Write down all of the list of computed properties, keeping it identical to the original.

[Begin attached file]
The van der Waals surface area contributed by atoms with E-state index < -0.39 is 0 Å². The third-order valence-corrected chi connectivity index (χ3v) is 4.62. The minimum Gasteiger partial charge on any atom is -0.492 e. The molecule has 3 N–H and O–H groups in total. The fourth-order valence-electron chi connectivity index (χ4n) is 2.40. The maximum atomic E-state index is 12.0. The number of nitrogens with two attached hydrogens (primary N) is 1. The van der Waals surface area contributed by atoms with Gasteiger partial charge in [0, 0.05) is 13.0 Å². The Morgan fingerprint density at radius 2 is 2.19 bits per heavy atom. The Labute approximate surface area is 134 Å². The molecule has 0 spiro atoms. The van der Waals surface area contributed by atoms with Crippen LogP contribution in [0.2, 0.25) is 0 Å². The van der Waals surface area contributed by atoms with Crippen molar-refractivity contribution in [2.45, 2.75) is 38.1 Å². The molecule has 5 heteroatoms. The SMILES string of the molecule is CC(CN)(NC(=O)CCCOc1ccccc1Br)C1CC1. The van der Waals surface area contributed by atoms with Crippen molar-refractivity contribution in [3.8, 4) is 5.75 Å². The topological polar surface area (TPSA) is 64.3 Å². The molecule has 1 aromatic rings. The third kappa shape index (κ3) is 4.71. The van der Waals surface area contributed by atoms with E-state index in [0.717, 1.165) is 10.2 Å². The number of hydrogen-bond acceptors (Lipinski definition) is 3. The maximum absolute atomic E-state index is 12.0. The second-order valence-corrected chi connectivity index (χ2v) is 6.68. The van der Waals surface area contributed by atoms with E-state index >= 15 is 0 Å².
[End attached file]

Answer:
The van der Waals surface area contributed by atoms with E-state index < -0.39 is 0 Å². The third-order valence-corrected chi connectivity index (χ3v) is 4.62. The minimum Gasteiger partial charge on any atom is -0.492 e. The molecule has 3 N–H and O–H groups in total. The fourth-order valence-electron chi connectivity index (χ4n) is 2.40. The maximum atomic E-state index is 12.0. The number of nitrogens with two attached hydrogens (primary N) is 1. The van der Waals surface area contributed by atoms with Gasteiger partial charge in [0, 0.05) is 13.0 Å². The Morgan fingerprint density at radius 2 is 2.19 bits per heavy atom. The Labute approximate surface area is 134 Å². The molecule has 0 spiro atoms. The van der Waals surface area contributed by atoms with Crippen LogP contribution in [0.2, 0.25) is 0 Å². The van der Waals surface area contributed by atoms with Crippen molar-refractivity contribution in [2.45, 2.75) is 38.1 Å². The molecule has 5 heteroatoms. The SMILES string of the molecule is CC(CN)(NC(=O)CCCOc1ccccc1Br)C1CC1. The van der Waals surface area contributed by atoms with Crippen molar-refractivity contribution in [3.8, 4) is 5.75 Å². The topological polar surface area (TPSA) is 64.3 Å². The molecule has 1 aromatic rings. The third kappa shape index (κ3) is 4.71. The van der Waals surface area contributed by atoms with E-state index in [0.717, 1.165) is 10.2 Å². The number of hydrogen-bond acceptors (Lipinski definition) is 3. The maximum absolute atomic E-state index is 12.0. The second-order valence-corrected chi connectivity index (χ2v) is 6.68. The van der Waals surface area contributed by atoms with E-state index >= 15 is 0 Å².